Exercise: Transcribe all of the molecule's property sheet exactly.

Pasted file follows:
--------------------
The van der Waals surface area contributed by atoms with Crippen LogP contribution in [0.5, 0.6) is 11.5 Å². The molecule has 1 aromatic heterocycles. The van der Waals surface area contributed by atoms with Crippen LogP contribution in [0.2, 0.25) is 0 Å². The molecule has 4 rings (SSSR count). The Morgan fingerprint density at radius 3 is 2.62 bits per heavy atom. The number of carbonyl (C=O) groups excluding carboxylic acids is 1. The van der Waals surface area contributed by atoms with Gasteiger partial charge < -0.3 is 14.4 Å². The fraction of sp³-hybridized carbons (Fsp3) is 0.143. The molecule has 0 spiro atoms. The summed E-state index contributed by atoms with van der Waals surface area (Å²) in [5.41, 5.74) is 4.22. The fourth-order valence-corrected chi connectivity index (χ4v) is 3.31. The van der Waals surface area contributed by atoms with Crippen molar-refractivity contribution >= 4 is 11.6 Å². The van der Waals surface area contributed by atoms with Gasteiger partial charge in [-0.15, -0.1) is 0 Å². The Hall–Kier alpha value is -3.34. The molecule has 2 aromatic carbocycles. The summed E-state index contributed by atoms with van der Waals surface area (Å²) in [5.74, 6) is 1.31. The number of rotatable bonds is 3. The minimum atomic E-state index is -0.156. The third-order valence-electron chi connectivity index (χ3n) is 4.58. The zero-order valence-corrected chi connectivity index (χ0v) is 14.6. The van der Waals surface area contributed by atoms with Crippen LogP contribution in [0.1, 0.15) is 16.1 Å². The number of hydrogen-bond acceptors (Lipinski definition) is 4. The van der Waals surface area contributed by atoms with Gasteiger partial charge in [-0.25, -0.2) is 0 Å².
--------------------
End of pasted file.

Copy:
The van der Waals surface area contributed by atoms with Crippen LogP contribution in [0.5, 0.6) is 11.5 Å². The molecule has 1 aromatic heterocycles. The van der Waals surface area contributed by atoms with Crippen LogP contribution in [0.2, 0.25) is 0 Å². The molecule has 4 rings (SSSR count). The Morgan fingerprint density at radius 3 is 2.62 bits per heavy atom. The number of carbonyl (C=O) groups excluding carboxylic acids is 1. The van der Waals surface area contributed by atoms with Gasteiger partial charge < -0.3 is 14.4 Å². The fraction of sp³-hybridized carbons (Fsp3) is 0.143. The molecule has 0 spiro atoms. The summed E-state index contributed by atoms with van der Waals surface area (Å²) in [5.41, 5.74) is 4.22. The fourth-order valence-corrected chi connectivity index (χ4v) is 3.31. The van der Waals surface area contributed by atoms with Crippen molar-refractivity contribution >= 4 is 11.6 Å². The van der Waals surface area contributed by atoms with Gasteiger partial charge in [-0.15, -0.1) is 0 Å². The Hall–Kier alpha value is -3.34. The molecule has 2 aromatic carbocycles. The summed E-state index contributed by atoms with van der Waals surface area (Å²) in [5.74, 6) is 1.31. The number of rotatable bonds is 3. The minimum atomic E-state index is -0.156. The third-order valence-electron chi connectivity index (χ3n) is 4.58. The zero-order valence-corrected chi connectivity index (χ0v) is 14.6. The van der Waals surface area contributed by atoms with Crippen LogP contribution in [0.1, 0.15) is 16.1 Å². The number of hydrogen-bond acceptors (Lipinski definition) is 4. The van der Waals surface area contributed by atoms with Gasteiger partial charge in [-0.25, -0.2) is 0 Å².